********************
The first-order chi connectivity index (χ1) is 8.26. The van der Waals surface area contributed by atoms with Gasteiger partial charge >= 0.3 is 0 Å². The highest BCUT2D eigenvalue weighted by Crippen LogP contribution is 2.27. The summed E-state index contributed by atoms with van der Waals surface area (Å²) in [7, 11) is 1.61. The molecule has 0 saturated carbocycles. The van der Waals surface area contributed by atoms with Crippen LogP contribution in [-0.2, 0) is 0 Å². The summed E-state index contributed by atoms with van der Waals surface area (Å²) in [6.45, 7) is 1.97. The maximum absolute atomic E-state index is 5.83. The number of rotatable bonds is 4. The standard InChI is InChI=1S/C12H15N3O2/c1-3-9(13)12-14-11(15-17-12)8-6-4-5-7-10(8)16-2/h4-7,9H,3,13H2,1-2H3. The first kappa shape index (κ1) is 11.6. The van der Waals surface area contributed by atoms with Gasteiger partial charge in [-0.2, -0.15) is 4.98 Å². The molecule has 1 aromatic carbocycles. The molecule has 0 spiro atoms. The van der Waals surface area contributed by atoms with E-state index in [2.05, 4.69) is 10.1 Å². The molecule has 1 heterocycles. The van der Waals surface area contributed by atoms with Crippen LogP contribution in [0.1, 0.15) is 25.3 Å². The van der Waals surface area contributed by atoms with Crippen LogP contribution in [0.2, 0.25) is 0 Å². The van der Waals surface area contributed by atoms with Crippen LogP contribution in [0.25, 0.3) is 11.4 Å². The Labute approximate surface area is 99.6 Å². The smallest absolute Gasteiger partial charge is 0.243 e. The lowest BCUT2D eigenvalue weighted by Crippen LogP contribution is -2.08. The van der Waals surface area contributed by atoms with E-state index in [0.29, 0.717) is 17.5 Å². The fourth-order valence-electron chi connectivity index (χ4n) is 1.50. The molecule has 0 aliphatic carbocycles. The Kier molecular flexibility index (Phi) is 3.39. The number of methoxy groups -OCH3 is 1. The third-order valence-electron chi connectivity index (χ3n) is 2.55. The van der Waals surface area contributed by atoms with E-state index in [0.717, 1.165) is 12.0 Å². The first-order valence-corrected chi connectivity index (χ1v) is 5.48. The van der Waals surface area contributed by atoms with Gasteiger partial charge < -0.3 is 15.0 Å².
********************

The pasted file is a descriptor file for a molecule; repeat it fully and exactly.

The first-order chi connectivity index (χ1) is 8.26. The van der Waals surface area contributed by atoms with Gasteiger partial charge >= 0.3 is 0 Å². The highest BCUT2D eigenvalue weighted by Crippen LogP contribution is 2.27. The summed E-state index contributed by atoms with van der Waals surface area (Å²) in [7, 11) is 1.61. The molecule has 0 saturated carbocycles. The van der Waals surface area contributed by atoms with Crippen LogP contribution in [-0.2, 0) is 0 Å². The summed E-state index contributed by atoms with van der Waals surface area (Å²) in [6.45, 7) is 1.97. The maximum absolute atomic E-state index is 5.83. The number of rotatable bonds is 4. The standard InChI is InChI=1S/C12H15N3O2/c1-3-9(13)12-14-11(15-17-12)8-6-4-5-7-10(8)16-2/h4-7,9H,3,13H2,1-2H3. The first kappa shape index (κ1) is 11.6. The van der Waals surface area contributed by atoms with Gasteiger partial charge in [-0.2, -0.15) is 4.98 Å². The molecule has 1 aromatic carbocycles. The molecule has 0 spiro atoms. The van der Waals surface area contributed by atoms with E-state index in [2.05, 4.69) is 10.1 Å². The molecule has 1 heterocycles. The van der Waals surface area contributed by atoms with Crippen LogP contribution in [0.1, 0.15) is 25.3 Å². The van der Waals surface area contributed by atoms with Crippen LogP contribution in [0.2, 0.25) is 0 Å². The van der Waals surface area contributed by atoms with Crippen LogP contribution in [0.25, 0.3) is 11.4 Å². The Labute approximate surface area is 99.6 Å². The smallest absolute Gasteiger partial charge is 0.243 e. The lowest BCUT2D eigenvalue weighted by Crippen LogP contribution is -2.08. The van der Waals surface area contributed by atoms with E-state index in [0.29, 0.717) is 17.5 Å². The fourth-order valence-electron chi connectivity index (χ4n) is 1.50. The molecule has 0 aliphatic carbocycles. The Kier molecular flexibility index (Phi) is 3.39. The number of methoxy groups -OCH3 is 1. The third-order valence-electron chi connectivity index (χ3n) is 2.55. The van der Waals surface area contributed by atoms with E-state index in [0.717, 1.165) is 12.0 Å². The first-order valence-corrected chi connectivity index (χ1v) is 5.48. The van der Waals surface area contributed by atoms with Gasteiger partial charge < -0.3 is 15.0 Å².